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A Perfect Day in Johannesburg

If you find yourself with some free time in Johannesburg, we recommend getting out to explore. Although South Africa’s largest city certainly is vast, it’s easy enough to get around by taxi – and also remarkably green thanks to an estimated six million trees dotted throughout. Here’s an itinerary that takes in the highlights and gives you a real sense of what this modern, vibrant city is all about.

Morning: Visit the Apartheid Museum

This world-class museum explores the history and legacy of apartheid, the state-sanctioned practice of segregation and discrimination based on skin color that began in 1948 and ended in 1994. Film footage, photographs and artefacts tell a story that is in parts distressing and in parts inspiring: the country’s peaceful transition to a non-racial democracy is something of a miracle considering the circumstances.

Allow yourself 1.5-2 hours for a visit – there’s a large volume of information to absorb but it’ll give you an invaluable insight into the challenges modern-day South Africa faces.

If you have the time: Jump into an Uber or a taxi for the 15-minute ride to Constitution Hill, formerly a military fort and prison complex and now the location for the city’s constitutional court. There are inspirational and educational exhibitions split over four museums – try to catch a guided tour (every hour on the hour from 9am-5pm) for added context.

Lunch: Maboneng Precinct

Take a 15-minute cab ride (from either the Apartheid Museum or Constitution Hill) to Maboneng Precinct (above), a once-gritty industrial part of downtown Joburg that has been transformed into a cosmopolitan, creative hub attracting visitors from far and wide.

If you’re in the mood for sushi, The Blackanese (20 Kruger St), run by two Zulu chefs, has mostly classic options – such as California rolls and sashimi – but a few dishes have unexpectedly brilliant African touches. Try the biltong sushi roll or braaied (barbecued) prawns with Thai rice.

Head to the bustling hole-in-the-wall Little Addis (280 Fox Street) for platters of authentically delicious Ethiopian food – if you’re a vegan or vegetarian you’ll be well-catered for too.

Another popular option is The Living Room, (286 Fox Street, below), a chic rooftop bar/café for light lunches, smoothies and coffee.

Afternoon: Explore Maboneng

You can easily while away an afternoon exploring this vibrant and very walkable district. Arts on Main (264 Fox St) is a 100-year old converted warehouse that now houses artists’ studios (including leading contemporary artist William Kentridge and photographer Mikhael Subotzky) as well as African-inspired fashion boutiques and art galleries. Two highlights are the art books and Africana classics found at David Krut Publishing and I Was Shot In Joburg 🙂, a provocatively-named shop that is in fact a community outreach project – the canvases, t-shirts and bags for sale here feature images taken on disposable cameras by former street children.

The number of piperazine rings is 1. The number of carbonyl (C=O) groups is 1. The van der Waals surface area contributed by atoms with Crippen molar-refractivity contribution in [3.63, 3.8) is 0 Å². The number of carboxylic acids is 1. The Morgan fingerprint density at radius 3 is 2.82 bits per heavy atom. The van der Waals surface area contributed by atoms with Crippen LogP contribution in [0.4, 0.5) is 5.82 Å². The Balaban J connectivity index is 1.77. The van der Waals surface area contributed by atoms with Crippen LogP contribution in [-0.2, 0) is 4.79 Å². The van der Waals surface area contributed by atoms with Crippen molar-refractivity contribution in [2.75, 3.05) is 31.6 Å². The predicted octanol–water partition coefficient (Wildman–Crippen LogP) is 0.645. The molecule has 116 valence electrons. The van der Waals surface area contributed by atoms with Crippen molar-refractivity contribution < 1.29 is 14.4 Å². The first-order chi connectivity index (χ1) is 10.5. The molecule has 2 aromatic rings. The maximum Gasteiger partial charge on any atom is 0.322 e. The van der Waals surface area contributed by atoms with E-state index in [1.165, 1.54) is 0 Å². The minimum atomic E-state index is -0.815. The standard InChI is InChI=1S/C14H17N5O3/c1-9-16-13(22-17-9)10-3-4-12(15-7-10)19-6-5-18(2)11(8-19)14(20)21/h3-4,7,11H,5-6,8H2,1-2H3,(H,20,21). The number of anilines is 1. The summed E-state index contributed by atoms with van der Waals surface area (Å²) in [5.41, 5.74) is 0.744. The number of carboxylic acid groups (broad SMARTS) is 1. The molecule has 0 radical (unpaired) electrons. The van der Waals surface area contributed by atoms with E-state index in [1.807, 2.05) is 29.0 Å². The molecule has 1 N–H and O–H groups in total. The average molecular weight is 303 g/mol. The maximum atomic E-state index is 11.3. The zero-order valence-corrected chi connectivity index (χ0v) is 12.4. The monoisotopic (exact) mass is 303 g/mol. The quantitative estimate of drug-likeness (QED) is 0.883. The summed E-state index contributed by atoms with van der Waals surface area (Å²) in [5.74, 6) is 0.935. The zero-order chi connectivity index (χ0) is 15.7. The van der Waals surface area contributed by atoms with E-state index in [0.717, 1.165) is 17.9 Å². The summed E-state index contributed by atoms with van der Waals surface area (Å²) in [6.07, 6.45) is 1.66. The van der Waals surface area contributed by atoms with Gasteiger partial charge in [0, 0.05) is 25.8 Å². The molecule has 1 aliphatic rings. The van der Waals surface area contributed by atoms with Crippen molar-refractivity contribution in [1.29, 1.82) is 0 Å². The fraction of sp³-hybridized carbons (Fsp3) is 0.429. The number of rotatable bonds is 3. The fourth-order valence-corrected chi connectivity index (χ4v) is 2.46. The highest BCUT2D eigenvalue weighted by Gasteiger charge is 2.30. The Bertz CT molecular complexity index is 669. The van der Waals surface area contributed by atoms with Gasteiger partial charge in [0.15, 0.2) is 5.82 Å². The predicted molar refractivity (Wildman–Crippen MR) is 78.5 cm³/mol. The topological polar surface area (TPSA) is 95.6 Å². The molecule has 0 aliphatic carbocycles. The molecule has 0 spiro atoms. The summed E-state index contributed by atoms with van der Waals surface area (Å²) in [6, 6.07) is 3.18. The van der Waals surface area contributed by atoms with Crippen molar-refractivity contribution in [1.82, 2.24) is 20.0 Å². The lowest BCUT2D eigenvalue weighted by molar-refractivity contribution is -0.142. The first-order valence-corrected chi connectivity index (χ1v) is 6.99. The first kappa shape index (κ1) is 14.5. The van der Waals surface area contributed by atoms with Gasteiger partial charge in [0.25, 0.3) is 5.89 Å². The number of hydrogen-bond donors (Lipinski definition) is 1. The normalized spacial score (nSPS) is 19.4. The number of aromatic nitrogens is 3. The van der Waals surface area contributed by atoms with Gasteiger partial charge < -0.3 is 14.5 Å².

If you have the time: A 20-minute taxi gets you to Keyes Art Mile, (19 Keyes Avenue) in Rosebank, an upscale suburb halfway between downtown Joburg and Sandton. Described as “a neighbourhood with art at its heart”, this is where to find some of South Africa’s leading contemporary art galleries, such as The Goodman Gallery, Circa, Everard Read and Whatiftheworld. The rather impressive Trumpet Building (corner of Keyes Ave and Jellicoe Ave), which opened in 2016, houses a number of upscale interior design shops, boutiques and restaurants.

Dinner – Rosebank

Head to Rosebank for the swanky Marble (above) – it’s also in the Trumpet Building – which is widely regarded as one of South Africa’s best restaurants. Watch the sunset over a cocktail in the bar before moving to a table in the restaurant, which specialises in meat and game cooked over an open fire – after all, there’s nothing South Africans like more than a braai, or barbecue – albeit this is an upscale version.

Late Night Drink: A ten-minute walk down Jan Smuts Ave takes you to Sin + Tax Bar  (corner of Bolton & Jan Smuts Roads), a sophisticated speakeasy-style establishment. It’s behind an unmarked door – of course – and is tiny, but the ever-changing selection of drinks here are phenomenal. Or head for some jazz at The Orbit (81 De Korte St) in Braamfontein – it’s open until 2am from Thursday to Saturday.

Weekly Markets

If you’re in Johannesburg on a Saturday, don’t miss the Neighbourgoods Market  in Braamfontein for an eclectic array of artisan goods and incredible food stalls.

Arts on Main in Maboneng has a market on Sundays called Market on Main (above), also featuring food stalls, along with leather pieces, jewellery, clothing, designer pieces and vintage-style favourites. Both are great places to pick up souvenirs and gifts for folks back home.

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